Performing the fast left-hand turn in short-track speed skating induces a change in the right hemisphere of the cerebellum, the part of the brain that controls coordinated, visually-guided movement, as well as dynamic balance. Because skaters balance on the right foot when they turn left in short-track, this is thought to cause this hemisphere of the cerebellum to grow and adapt, as this part of the brain controls balance when standing on the right foot. This is an interesting example that shows the plasticity of the brain, and the ways in which it adapts to the need for highly-coordinated movements.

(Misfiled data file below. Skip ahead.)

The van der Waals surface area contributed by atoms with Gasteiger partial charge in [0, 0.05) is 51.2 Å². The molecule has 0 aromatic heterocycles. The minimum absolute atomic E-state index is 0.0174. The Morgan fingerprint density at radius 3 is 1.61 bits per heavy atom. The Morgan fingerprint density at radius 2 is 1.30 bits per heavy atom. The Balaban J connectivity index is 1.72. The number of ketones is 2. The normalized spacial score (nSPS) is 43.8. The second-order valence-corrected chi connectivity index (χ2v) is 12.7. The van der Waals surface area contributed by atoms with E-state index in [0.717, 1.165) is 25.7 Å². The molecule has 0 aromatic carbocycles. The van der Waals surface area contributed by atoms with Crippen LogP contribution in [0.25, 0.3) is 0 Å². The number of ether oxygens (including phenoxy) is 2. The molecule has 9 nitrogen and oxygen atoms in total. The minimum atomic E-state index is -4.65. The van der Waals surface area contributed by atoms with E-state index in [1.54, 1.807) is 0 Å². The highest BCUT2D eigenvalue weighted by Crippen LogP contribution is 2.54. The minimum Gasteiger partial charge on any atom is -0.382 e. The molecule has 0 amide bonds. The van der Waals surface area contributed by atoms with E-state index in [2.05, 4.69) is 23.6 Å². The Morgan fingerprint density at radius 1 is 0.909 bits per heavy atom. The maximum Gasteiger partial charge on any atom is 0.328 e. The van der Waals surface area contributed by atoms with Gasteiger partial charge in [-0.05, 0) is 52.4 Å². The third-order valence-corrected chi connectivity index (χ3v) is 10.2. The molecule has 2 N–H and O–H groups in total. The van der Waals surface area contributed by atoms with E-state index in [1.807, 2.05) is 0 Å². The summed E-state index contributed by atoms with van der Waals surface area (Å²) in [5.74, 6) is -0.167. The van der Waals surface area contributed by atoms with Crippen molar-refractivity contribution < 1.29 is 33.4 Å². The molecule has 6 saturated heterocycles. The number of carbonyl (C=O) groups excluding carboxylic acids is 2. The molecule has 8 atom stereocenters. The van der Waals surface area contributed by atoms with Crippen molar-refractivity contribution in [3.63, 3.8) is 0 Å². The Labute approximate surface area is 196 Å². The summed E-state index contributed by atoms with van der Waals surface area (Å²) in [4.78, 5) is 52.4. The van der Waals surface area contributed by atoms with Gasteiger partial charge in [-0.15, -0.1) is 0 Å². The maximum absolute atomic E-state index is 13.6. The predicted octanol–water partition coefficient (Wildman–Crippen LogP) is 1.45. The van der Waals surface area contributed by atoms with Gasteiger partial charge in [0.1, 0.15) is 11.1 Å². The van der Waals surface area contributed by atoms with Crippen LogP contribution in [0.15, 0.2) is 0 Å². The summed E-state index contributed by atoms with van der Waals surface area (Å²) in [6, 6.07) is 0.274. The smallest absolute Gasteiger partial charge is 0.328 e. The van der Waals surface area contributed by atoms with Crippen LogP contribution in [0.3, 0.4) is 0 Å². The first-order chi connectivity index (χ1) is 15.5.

Link to the press-release:
- Skaters’ Brains: Specialized Training of Complex Motor Skills May Induce Sports-Specific Structural Changes in Cerebellum (ScienceDaily.com)
Questions that arise for me:
- How much adaptation can occur as a result of practicing these motor skills? For instance, are some people genetically predisposed for adaptation in the cerebellum? Does this ability for the cerebellum to adapt help to explain why some people get really good at a sport, while others may struggle?
One response to “Go fast, turn left: brain changes result from complex motor skills”
Pingback: Go fast, turn left: brain changes result from complex motor skills | KIN 360 – Michigan State « Andy Driska